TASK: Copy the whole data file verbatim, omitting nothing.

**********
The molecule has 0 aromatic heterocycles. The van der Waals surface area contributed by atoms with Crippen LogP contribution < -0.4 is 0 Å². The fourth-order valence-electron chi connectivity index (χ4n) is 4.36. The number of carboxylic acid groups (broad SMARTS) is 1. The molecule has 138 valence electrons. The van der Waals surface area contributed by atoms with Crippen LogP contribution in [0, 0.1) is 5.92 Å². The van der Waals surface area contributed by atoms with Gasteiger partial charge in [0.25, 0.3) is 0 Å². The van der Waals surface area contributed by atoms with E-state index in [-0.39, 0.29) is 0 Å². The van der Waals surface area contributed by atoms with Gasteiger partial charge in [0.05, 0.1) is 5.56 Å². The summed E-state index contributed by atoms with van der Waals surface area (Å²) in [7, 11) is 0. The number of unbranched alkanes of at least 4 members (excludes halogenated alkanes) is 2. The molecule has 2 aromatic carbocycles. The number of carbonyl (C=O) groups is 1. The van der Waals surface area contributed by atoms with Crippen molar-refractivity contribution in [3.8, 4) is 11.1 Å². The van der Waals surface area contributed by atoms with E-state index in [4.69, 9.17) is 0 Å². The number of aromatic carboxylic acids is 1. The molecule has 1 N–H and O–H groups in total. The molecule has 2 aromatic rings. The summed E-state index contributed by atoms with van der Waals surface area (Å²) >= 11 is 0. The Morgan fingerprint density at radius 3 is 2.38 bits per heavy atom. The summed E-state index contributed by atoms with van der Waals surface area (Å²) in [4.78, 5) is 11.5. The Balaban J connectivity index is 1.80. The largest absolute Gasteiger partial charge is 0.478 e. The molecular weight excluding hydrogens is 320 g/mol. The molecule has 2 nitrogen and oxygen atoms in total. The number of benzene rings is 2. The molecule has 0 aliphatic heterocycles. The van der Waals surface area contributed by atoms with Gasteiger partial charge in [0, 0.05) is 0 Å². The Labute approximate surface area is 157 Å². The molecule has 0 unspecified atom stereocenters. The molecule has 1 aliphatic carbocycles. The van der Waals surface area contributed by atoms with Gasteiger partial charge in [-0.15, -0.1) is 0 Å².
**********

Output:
The molecule has 0 aromatic heterocycles. The van der Waals surface area contributed by atoms with Crippen LogP contribution < -0.4 is 0 Å². The fourth-order valence-electron chi connectivity index (χ4n) is 4.36. The number of carboxylic acid groups (broad SMARTS) is 1. The molecule has 138 valence electrons. The van der Waals surface area contributed by atoms with Crippen LogP contribution in [0, 0.1) is 5.92 Å². The van der Waals surface area contributed by atoms with Gasteiger partial charge in [0.25, 0.3) is 0 Å². The van der Waals surface area contributed by atoms with E-state index in [-0.39, 0.29) is 0 Å². The van der Waals surface area contributed by atoms with Gasteiger partial charge in [0.05, 0.1) is 5.56 Å². The summed E-state index contributed by atoms with van der Waals surface area (Å²) in [7, 11) is 0. The number of unbranched alkanes of at least 4 members (excludes halogenated alkanes) is 2. The molecule has 2 aromatic carbocycles. The number of carbonyl (C=O) groups is 1. The van der Waals surface area contributed by atoms with Crippen molar-refractivity contribution in [3.8, 4) is 11.1 Å². The van der Waals surface area contributed by atoms with E-state index in [4.69, 9.17) is 0 Å². The number of aromatic carboxylic acids is 1. The molecule has 1 N–H and O–H groups in total. The molecule has 2 aromatic rings. The summed E-state index contributed by atoms with van der Waals surface area (Å²) >= 11 is 0. The Morgan fingerprint density at radius 3 is 2.38 bits per heavy atom. The summed E-state index contributed by atoms with van der Waals surface area (Å²) in [4.78, 5) is 11.5. The Balaban J connectivity index is 1.80. The largest absolute Gasteiger partial charge is 0.478 e. The molecular weight excluding hydrogens is 320 g/mol. The molecule has 2 nitrogen and oxygen atoms in total. The number of benzene rings is 2. The molecule has 0 aliphatic heterocycles. The van der Waals surface area contributed by atoms with Gasteiger partial charge in [0, 0.05) is 0 Å². The Labute approximate surface area is 157 Å². The molecule has 0 unspecified atom stereocenters. The molecule has 1 aliphatic carbocycles. The van der Waals surface area contributed by atoms with Gasteiger partial charge in [-0.15, -0.1) is 0 Å².